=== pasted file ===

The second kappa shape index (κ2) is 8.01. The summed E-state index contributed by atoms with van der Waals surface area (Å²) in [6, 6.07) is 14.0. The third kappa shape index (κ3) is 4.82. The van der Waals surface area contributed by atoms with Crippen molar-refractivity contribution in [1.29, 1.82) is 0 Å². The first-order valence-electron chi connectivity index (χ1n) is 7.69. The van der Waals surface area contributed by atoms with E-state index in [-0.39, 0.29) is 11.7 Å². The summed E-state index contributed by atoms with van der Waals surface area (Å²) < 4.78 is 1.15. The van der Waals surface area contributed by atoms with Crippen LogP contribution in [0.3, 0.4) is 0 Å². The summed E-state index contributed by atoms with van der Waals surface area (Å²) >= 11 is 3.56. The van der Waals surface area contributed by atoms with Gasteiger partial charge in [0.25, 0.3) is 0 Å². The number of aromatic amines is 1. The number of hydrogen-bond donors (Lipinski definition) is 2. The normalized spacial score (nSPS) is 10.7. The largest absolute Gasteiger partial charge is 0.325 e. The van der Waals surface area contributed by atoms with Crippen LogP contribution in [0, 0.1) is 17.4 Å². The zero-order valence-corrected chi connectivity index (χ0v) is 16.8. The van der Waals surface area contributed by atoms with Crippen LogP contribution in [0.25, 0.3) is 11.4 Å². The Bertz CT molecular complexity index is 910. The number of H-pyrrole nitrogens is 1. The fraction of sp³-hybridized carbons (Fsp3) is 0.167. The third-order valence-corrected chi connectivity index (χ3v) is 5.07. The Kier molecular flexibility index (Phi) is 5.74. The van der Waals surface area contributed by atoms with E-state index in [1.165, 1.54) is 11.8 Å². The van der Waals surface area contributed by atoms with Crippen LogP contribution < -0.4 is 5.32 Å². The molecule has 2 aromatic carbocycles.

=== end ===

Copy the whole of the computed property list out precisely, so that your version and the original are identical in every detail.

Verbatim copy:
The second kappa shape index (κ2) is 8.01. The summed E-state index contributed by atoms with van der Waals surface area (Å²) in [6, 6.07) is 14.0. The third kappa shape index (κ3) is 4.82. The van der Waals surface area contributed by atoms with Crippen molar-refractivity contribution in [1.29, 1.82) is 0 Å². The first-order valence-electron chi connectivity index (χ1n) is 7.69. The van der Waals surface area contributed by atoms with E-state index in [-0.39, 0.29) is 11.7 Å². The summed E-state index contributed by atoms with van der Waals surface area (Å²) < 4.78 is 1.15. The van der Waals surface area contributed by atoms with Crippen LogP contribution in [0.3, 0.4) is 0 Å². The summed E-state index contributed by atoms with van der Waals surface area (Å²) >= 11 is 3.56. The van der Waals surface area contributed by atoms with Gasteiger partial charge in [0.25, 0.3) is 0 Å². The number of aromatic amines is 1. The number of hydrogen-bond donors (Lipinski definition) is 2. The normalized spacial score (nSPS) is 10.7. The largest absolute Gasteiger partial charge is 0.325 e. The van der Waals surface area contributed by atoms with Crippen LogP contribution in [0, 0.1) is 17.4 Å². The zero-order valence-corrected chi connectivity index (χ0v) is 16.8. The van der Waals surface area contributed by atoms with Crippen LogP contribution in [0.25, 0.3) is 11.4 Å². The Bertz CT molecular complexity index is 910. The number of H-pyrrole nitrogens is 1. The fraction of sp³-hybridized carbons (Fsp3) is 0.167. The third-order valence-corrected chi connectivity index (χ3v) is 5.07. The Kier molecular flexibility index (Phi) is 5.74. The van der Waals surface area contributed by atoms with E-state index in [1.165, 1.54) is 11.8 Å². The van der Waals surface area contributed by atoms with Crippen LogP contribution < -0.4 is 5.32 Å². The molecule has 2 aromatic carbocycles.